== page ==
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Citizens benefit by GOP calling Democrats' tax bluff

State Sen. Rob Marionneaux got his bluff called and he doesn’t like it, exactly the opposite reaction of what should come from true fiscal conservatives in regards to his bill that now eliminates income taxes over time and promises to reduce the size of government.

Marionneaux offered up SB 259, which in amended form reduced by a tenth state individual and corporate income taxes annually starting in fiscal year 2012-13. But it further got amended on the Senate floor to force a commission to come up with a cost-cutting plan to offset static revenue losses that must gain legislative approval before the beginning of that fiscal year in order for the snipping to begin.

Which perturbed Marionneaux to no end, as he thundered about how it was a hidden effort to derail the idea of wiping out the taxes.


Cowardly lawmakers perpetuate wasteful college spending

Even with a historical culture rife with actions indicative of paper tigers, feet of clay, and absence of spines, the 2011 Louisiana Legislature continues to set new lows in its gutless avoidance of responsibility and implying blame to anybody but themselves for its members’ stupid policy choices.

One might have thought this asininity had reached its zenith in the House with its adoption of HR 27, which created a broadly-defined classification of budgeted dollars called “one-time money” that would require a two-thirds majority to approve. By doing so, it allowed members to divert attention away from the major flaw in the state’s fiscal structure – legislators’ ubiquitous habit of dedicating funds without any thought of setting priorities and making choices that created so much “one-time money” that never would be used for its dedicated purposes in the first place – that they manufactured and refused to fix so that they could continue to use that as a crutch to avoid making responsible decisions. That way, they could posture themselves as faux “fiscal conservatives” through treatment of the symptom rather than the disease.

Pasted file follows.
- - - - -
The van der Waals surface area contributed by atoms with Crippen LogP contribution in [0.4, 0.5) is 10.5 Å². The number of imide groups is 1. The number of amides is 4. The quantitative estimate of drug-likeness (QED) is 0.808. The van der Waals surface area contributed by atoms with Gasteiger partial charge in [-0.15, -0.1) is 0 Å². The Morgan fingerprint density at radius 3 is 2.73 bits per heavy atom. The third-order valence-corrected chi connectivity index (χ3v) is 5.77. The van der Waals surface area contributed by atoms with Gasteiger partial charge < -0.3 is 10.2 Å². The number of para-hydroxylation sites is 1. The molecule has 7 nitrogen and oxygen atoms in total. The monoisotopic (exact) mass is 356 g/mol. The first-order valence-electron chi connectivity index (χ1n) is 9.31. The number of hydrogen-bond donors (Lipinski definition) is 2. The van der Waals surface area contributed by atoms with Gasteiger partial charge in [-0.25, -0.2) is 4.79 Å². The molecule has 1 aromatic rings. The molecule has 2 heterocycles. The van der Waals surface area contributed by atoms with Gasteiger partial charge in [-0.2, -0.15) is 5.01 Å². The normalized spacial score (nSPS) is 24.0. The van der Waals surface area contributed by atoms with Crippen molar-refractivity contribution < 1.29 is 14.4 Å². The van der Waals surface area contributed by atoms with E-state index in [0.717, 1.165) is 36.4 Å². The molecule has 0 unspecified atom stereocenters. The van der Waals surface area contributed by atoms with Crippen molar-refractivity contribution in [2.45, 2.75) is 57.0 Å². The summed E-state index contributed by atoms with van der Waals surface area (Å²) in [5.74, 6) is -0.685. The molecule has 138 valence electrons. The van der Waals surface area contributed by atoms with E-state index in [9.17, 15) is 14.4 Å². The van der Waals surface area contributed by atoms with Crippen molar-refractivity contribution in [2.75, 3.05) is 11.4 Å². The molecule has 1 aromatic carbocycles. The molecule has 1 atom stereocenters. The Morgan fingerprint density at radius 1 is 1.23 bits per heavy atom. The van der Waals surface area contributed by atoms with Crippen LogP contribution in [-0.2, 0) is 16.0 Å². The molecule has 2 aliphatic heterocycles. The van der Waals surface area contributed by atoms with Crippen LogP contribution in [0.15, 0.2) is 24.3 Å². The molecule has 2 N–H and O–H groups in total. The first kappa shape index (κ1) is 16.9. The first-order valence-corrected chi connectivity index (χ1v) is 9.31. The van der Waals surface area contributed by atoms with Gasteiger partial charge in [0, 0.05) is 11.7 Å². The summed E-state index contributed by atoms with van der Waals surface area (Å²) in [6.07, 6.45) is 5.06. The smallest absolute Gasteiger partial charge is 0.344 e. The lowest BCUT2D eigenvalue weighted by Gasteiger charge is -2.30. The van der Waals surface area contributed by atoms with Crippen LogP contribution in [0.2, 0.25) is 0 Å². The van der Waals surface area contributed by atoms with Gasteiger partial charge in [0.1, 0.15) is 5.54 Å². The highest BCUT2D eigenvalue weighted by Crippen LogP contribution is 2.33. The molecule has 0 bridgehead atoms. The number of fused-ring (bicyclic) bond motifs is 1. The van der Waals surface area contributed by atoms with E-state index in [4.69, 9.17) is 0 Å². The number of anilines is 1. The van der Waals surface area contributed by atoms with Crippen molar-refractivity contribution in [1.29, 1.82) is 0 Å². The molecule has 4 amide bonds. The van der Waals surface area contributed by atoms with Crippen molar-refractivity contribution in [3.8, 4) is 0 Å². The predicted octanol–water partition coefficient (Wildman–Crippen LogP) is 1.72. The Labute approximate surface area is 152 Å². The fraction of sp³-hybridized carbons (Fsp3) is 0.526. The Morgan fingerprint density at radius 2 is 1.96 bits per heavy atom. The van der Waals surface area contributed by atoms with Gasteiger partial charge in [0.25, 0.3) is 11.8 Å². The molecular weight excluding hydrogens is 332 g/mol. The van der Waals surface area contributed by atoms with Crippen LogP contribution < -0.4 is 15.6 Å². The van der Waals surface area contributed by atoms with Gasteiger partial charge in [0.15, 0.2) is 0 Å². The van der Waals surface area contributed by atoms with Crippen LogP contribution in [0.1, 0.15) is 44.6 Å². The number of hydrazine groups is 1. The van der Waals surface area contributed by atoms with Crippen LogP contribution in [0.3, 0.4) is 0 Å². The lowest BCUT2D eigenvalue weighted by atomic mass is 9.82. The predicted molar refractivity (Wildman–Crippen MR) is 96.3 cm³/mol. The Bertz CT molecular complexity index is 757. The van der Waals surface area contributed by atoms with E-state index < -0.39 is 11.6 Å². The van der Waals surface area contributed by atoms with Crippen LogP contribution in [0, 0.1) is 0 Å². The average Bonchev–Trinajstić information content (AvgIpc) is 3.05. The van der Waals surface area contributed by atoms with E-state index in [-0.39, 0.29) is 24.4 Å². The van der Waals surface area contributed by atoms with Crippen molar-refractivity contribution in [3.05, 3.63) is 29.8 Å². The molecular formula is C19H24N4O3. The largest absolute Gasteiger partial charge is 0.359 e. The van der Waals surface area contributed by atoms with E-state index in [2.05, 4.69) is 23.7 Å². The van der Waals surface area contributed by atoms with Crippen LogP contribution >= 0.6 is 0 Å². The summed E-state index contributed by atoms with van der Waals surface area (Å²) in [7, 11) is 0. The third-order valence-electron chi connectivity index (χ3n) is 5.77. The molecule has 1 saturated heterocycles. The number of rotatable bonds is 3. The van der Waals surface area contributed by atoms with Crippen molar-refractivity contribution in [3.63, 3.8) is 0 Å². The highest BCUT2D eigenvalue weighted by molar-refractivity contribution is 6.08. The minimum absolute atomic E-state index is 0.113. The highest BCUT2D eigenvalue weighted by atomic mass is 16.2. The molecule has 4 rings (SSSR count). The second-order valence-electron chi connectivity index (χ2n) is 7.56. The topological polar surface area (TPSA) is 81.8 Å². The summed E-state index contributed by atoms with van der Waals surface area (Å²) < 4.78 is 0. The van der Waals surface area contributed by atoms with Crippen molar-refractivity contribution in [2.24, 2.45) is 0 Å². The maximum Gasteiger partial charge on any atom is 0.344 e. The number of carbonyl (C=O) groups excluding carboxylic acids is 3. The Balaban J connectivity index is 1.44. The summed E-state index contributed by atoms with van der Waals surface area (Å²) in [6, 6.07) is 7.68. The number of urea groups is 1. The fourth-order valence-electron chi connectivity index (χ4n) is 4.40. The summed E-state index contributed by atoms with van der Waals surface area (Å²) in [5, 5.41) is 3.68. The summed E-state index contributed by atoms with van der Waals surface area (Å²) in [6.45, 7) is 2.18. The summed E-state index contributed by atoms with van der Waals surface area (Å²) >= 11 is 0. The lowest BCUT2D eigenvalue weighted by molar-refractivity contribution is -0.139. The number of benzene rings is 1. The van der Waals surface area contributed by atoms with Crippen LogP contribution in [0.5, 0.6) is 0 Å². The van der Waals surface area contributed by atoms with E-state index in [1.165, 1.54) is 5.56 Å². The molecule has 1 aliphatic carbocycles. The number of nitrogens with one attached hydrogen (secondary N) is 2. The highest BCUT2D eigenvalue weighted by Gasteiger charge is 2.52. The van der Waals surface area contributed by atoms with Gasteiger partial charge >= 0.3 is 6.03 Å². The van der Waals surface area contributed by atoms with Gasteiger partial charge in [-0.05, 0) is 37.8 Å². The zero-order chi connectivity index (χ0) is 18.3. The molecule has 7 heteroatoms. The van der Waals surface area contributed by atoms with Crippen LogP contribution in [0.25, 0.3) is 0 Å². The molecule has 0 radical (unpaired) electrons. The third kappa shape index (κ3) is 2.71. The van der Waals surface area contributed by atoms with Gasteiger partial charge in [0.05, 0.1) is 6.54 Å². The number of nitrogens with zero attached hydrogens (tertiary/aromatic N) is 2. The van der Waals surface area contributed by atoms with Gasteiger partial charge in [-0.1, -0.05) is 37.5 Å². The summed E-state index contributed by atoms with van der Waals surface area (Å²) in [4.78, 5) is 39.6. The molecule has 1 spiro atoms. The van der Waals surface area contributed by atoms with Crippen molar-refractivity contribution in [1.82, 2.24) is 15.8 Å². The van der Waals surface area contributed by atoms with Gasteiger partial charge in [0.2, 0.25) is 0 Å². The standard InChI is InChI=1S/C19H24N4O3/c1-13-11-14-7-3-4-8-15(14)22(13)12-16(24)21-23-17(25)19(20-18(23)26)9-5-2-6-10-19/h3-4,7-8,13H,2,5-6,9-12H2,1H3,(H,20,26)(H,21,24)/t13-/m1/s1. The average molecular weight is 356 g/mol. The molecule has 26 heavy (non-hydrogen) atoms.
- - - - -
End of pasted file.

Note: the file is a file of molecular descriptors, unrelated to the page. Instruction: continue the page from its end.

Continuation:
But now the House, no doubt silently cheered on by the Senate that can use its counterpart’s action as cover, is blazing a new trail in irresponsibility in maintaining a fiscal structure to higher education guaranteed to waste taxpayers’ money.


Surplus LA employees retained but will contribute more

So it comes to this: more taxpayer dollars get wasted just to keep a few people off unemployment rolls. But at least they’ll be paying more of their fair share for their pensions.

HB 545 by state Rep. Henry Burns would have privatized both operations and assets of three state prisons and operations at two more. But it lost narrowly in House committee amid concerns that it might cost the state more in the long run but perhaps more influenced by the possibility of state employees losing their jobs as some might not be rehired by private operators because of the increased efficiency such operators would bring.

That’s what the research shows at least, although it is more definitive on the issue that privatizing operations only is most likely to produce savings with no reduction in quality.


Some Caddo commissioners show leadership on limits

Something to keep in mind as campaigns for fall races begin is who badly do incumbents wish to keep themselves in office. Last year's debate over term limits repeal by the Caddo Parish Commission served as a useful reminder of their utility and of the foibles about opponents’ arguments against them.

When the matter came up, pushed by then-mayoral candidate and Commissioner David Cox, it actually received a 7-5 majority, but as the parish charter mandates a two-thirds majority to put changes to it on the ballot, the motion failed. Those who wanted some kind of change included the two currently-limited members, one serving a partial term, one elected rookie, two career politicians (one on his second stint on the commission, the other a long time school board member), and Cox, on his second term.

One wonders why Cox brought this up, with no obvious impetus for a change being voiced among the public, in the middle of his Shreveport mayoral campaign.